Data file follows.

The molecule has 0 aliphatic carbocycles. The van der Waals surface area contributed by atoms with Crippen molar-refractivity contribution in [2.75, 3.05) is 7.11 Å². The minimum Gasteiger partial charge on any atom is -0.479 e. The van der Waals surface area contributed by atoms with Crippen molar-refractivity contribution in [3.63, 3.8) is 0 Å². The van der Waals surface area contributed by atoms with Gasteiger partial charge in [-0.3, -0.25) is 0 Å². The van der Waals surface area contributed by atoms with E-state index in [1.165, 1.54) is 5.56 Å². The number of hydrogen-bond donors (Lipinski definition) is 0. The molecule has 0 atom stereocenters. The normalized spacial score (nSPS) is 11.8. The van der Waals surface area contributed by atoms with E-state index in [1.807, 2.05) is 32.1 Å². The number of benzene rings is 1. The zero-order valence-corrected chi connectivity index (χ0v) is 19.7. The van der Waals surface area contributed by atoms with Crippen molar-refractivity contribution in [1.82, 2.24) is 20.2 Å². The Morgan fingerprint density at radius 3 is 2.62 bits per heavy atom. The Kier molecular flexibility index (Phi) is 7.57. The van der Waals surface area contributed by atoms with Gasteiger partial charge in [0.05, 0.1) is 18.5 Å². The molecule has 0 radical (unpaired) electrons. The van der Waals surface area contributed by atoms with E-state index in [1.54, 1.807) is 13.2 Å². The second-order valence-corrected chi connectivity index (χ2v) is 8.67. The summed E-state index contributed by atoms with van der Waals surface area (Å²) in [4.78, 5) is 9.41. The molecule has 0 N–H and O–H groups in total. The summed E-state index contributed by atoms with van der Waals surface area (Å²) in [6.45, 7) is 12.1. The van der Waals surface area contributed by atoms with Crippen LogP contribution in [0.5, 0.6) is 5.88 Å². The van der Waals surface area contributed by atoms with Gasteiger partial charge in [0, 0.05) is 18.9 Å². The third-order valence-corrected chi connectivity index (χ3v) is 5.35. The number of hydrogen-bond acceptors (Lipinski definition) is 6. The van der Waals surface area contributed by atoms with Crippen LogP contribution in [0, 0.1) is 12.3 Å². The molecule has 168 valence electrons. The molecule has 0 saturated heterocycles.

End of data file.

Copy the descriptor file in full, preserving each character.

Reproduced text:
The molecule has 0 aliphatic carbocycles. The van der Waals surface area contributed by atoms with Crippen molar-refractivity contribution in [2.75, 3.05) is 7.11 Å². The minimum Gasteiger partial charge on any atom is -0.479 e. The van der Waals surface area contributed by atoms with Crippen molar-refractivity contribution in [3.63, 3.8) is 0 Å². The van der Waals surface area contributed by atoms with Gasteiger partial charge in [-0.3, -0.25) is 0 Å². The van der Waals surface area contributed by atoms with E-state index in [1.165, 1.54) is 5.56 Å². The number of hydrogen-bond donors (Lipinski definition) is 0. The molecule has 0 atom stereocenters. The normalized spacial score (nSPS) is 11.8. The van der Waals surface area contributed by atoms with E-state index in [1.807, 2.05) is 32.1 Å². The number of benzene rings is 1. The zero-order valence-corrected chi connectivity index (χ0v) is 19.7. The van der Waals surface area contributed by atoms with Crippen molar-refractivity contribution in [1.82, 2.24) is 20.2 Å². The Morgan fingerprint density at radius 3 is 2.62 bits per heavy atom. The Kier molecular flexibility index (Phi) is 7.57. The van der Waals surface area contributed by atoms with Gasteiger partial charge in [0.05, 0.1) is 18.5 Å². The molecule has 0 radical (unpaired) electrons. The van der Waals surface area contributed by atoms with E-state index in [1.54, 1.807) is 13.2 Å². The second-order valence-corrected chi connectivity index (χ2v) is 8.67. The summed E-state index contributed by atoms with van der Waals surface area (Å²) in [4.78, 5) is 9.41. The molecule has 0 N–H and O–H groups in total. The summed E-state index contributed by atoms with van der Waals surface area (Å²) in [6.45, 7) is 12.1. The van der Waals surface area contributed by atoms with Crippen LogP contribution in [0.5, 0.6) is 5.88 Å². The van der Waals surface area contributed by atoms with Gasteiger partial charge in [0, 0.05) is 18.9 Å². The third-order valence-corrected chi connectivity index (χ3v) is 5.35. The number of hydrogen-bond acceptors (Lipinski definition) is 6. The van der Waals surface area contributed by atoms with Crippen LogP contribution in [0, 0.1) is 12.3 Å². The molecule has 168 valence electrons. The molecule has 0 saturated heterocycles.